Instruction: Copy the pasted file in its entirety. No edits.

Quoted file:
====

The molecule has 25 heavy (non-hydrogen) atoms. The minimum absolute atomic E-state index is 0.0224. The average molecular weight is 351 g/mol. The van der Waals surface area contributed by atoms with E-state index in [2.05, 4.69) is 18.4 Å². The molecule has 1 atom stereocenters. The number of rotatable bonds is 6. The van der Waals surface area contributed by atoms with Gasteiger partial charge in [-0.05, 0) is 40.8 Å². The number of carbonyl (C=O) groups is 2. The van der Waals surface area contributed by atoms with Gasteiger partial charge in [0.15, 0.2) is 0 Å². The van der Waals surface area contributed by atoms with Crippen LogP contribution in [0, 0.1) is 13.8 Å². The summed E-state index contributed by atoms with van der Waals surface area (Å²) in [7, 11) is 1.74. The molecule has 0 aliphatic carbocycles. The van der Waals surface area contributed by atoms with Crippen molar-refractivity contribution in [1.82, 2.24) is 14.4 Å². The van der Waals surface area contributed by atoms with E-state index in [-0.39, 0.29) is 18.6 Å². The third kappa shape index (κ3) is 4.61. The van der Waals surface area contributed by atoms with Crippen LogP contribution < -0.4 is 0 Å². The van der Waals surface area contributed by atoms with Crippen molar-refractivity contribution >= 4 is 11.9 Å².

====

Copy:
The molecule has 25 heavy (non-hydrogen) atoms. The minimum absolute atomic E-state index is 0.0224. The average molecular weight is 351 g/mol. The van der Waals surface area contributed by atoms with E-state index in [2.05, 4.69) is 18.4 Å². The molecule has 1 atom stereocenters. The number of rotatable bonds is 6. The van der Waals surface area contributed by atoms with Gasteiger partial charge in [-0.05, 0) is 40.8 Å². The number of carbonyl (C=O) groups is 2. The van der Waals surface area contributed by atoms with Gasteiger partial charge in [0.15, 0.2) is 0 Å². The van der Waals surface area contributed by atoms with Crippen LogP contribution in [0, 0.1) is 13.8 Å². The summed E-state index contributed by atoms with van der Waals surface area (Å²) in [7, 11) is 1.74. The molecule has 0 aliphatic carbocycles. The van der Waals surface area contributed by atoms with Crippen molar-refractivity contribution in [1.82, 2.24) is 14.4 Å². The van der Waals surface area contributed by atoms with E-state index in [-0.39, 0.29) is 18.6 Å². The third kappa shape index (κ3) is 4.61. The van der Waals surface area contributed by atoms with Crippen LogP contribution < -0.4 is 0 Å². The van der Waals surface area contributed by atoms with Crippen molar-refractivity contribution >= 4 is 11.9 Å².